Well, I’m back from the
Madagascarian Malagasy institution. The electroshock therapy has worked wonders. The only downside is the fluttering at the back of my head — feels like a butterfly is trapped in there — but at least I’m burning more calories. And of course I’ve got a new pile of stamps. Or I did have a pile until I stuck them all over my apartment and cats. I tried to stick one on Mr. Maud while he was sleeping, but he was dreaming about fighting off a biker gang and he accidentally punched me in the shoulder.
Anyway. Those are mostly lies, except for the part about being back. So, hi. And many, many thanks to CAAF and Stephany for taking the helm while I’ve been gone and for steering the site in a smart, fun direction. (And Steph, post any old time, not just on Fridays!)
I wanted to agree briefly with Stephany’s post about last week’s NY Times article discussing a student’s deconstruction of the gender, race and location preferences in New Yorker fiction. Deborah Treisman, New Yorker Fiction Editor, is quoted as saying that the study “gives you a new way of looking at these stories which would not have occurred to me. Do I walk away thinking, ‘Now I have to think about gender and race and location in selecting stories?’ No.”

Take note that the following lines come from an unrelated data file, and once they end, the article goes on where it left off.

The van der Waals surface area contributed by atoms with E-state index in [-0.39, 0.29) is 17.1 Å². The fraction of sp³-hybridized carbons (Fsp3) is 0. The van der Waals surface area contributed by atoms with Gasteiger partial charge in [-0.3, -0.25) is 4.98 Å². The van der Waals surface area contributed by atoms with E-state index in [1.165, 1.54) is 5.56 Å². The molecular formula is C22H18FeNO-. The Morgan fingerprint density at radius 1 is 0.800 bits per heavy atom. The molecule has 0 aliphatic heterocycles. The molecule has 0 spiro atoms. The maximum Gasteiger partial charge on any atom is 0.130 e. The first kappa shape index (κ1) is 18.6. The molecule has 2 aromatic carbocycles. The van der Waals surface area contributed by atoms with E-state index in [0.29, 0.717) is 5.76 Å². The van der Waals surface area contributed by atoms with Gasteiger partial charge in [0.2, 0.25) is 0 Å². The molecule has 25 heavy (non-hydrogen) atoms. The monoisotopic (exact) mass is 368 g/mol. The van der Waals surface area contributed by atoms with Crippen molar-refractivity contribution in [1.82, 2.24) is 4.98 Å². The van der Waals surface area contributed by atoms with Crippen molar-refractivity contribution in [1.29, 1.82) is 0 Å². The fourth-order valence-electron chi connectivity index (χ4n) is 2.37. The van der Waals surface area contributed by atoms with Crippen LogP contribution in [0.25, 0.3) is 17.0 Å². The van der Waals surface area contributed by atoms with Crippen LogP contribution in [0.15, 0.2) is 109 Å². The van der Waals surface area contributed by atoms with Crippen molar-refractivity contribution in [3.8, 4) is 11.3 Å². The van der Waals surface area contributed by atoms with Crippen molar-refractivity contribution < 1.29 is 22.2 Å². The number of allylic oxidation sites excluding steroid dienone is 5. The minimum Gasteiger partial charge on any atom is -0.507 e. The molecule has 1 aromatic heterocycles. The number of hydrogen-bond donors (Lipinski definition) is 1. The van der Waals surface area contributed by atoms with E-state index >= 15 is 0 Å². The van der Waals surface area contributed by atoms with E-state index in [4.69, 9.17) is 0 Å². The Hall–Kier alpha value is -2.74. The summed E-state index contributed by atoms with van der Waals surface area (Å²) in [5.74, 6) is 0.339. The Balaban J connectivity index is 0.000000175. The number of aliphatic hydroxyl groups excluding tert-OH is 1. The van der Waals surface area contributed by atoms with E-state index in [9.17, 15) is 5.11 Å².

This remark is dumbfounding. I suppose Treisman means to imply that she selects the very best stories, period, regardless of gender and race and location. But I don’t see how it follows that thinking about gender and race and location will somehow interfere with that selection process. After all, choosing the “best” story is a very subjective thing. It’s not a horse race. Stories written by men, about the concerns of men, don’t automatically cross the finish line first. Someone has to decide they do. How would it hurt to be mindful of your magazine’s historical biases?
I agree. What’s more, given that Treisman has expressed interest in publishing international writers and is attuned to “sudden release[s]” of good writing from particular regions of the world, her response seems more than a little disingenuous.